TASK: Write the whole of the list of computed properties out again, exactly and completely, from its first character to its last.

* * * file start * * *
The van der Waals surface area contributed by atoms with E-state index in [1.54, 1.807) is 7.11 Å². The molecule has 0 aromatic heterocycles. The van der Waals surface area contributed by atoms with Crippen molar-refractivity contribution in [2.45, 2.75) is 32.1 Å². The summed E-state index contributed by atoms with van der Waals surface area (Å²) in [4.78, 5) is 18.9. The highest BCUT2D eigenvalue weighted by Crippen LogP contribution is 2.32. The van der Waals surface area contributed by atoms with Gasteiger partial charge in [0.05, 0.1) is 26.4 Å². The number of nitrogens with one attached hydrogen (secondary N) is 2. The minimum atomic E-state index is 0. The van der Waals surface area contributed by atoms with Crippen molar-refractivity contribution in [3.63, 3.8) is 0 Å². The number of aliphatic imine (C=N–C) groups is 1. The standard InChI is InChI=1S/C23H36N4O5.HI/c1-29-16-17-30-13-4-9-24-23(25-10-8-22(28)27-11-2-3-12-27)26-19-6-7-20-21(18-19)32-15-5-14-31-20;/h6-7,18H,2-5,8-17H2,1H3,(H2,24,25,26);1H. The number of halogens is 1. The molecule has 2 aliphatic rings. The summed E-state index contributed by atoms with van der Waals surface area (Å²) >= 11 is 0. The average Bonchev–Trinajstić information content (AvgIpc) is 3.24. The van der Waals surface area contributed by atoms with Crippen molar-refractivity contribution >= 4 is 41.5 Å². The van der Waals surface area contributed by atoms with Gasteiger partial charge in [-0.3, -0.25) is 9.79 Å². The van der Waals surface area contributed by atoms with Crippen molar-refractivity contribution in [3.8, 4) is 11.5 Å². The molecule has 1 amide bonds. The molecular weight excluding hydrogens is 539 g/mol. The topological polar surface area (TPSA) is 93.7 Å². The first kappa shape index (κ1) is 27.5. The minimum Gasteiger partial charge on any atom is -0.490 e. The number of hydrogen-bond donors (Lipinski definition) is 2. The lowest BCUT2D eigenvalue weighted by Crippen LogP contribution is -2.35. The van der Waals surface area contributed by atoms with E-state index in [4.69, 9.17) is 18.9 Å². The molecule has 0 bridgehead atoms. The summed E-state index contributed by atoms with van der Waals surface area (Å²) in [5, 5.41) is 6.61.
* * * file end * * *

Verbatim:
The van der Waals surface area contributed by atoms with E-state index in [1.54, 1.807) is 7.11 Å². The molecule has 0 aromatic heterocycles. The van der Waals surface area contributed by atoms with Crippen molar-refractivity contribution in [2.45, 2.75) is 32.1 Å². The summed E-state index contributed by atoms with van der Waals surface area (Å²) in [4.78, 5) is 18.9. The highest BCUT2D eigenvalue weighted by Crippen LogP contribution is 2.32. The van der Waals surface area contributed by atoms with Gasteiger partial charge in [0.05, 0.1) is 26.4 Å². The number of nitrogens with one attached hydrogen (secondary N) is 2. The minimum atomic E-state index is 0. The van der Waals surface area contributed by atoms with Crippen molar-refractivity contribution in [3.63, 3.8) is 0 Å². The number of aliphatic imine (C=N–C) groups is 1. The standard InChI is InChI=1S/C23H36N4O5.HI/c1-29-16-17-30-13-4-9-24-23(25-10-8-22(28)27-11-2-3-12-27)26-19-6-7-20-21(18-19)32-15-5-14-31-20;/h6-7,18H,2-5,8-17H2,1H3,(H2,24,25,26);1H. The number of halogens is 1. The molecule has 2 aliphatic rings. The summed E-state index contributed by atoms with van der Waals surface area (Å²) >= 11 is 0. The average Bonchev–Trinajstić information content (AvgIpc) is 3.24. The van der Waals surface area contributed by atoms with Crippen molar-refractivity contribution >= 4 is 41.5 Å². The van der Waals surface area contributed by atoms with Gasteiger partial charge in [-0.3, -0.25) is 9.79 Å². The van der Waals surface area contributed by atoms with Crippen molar-refractivity contribution in [3.8, 4) is 11.5 Å². The molecule has 1 amide bonds. The molecular weight excluding hydrogens is 539 g/mol. The topological polar surface area (TPSA) is 93.7 Å². The first kappa shape index (κ1) is 27.5. The minimum Gasteiger partial charge on any atom is -0.490 e. The number of hydrogen-bond donors (Lipinski definition) is 2. The lowest BCUT2D eigenvalue weighted by Crippen LogP contribution is -2.35. The van der Waals surface area contributed by atoms with E-state index in [4.69, 9.17) is 18.9 Å². The molecule has 0 bridgehead atoms. The summed E-state index contributed by atoms with van der Waals surface area (Å²) in [5, 5.41) is 6.61.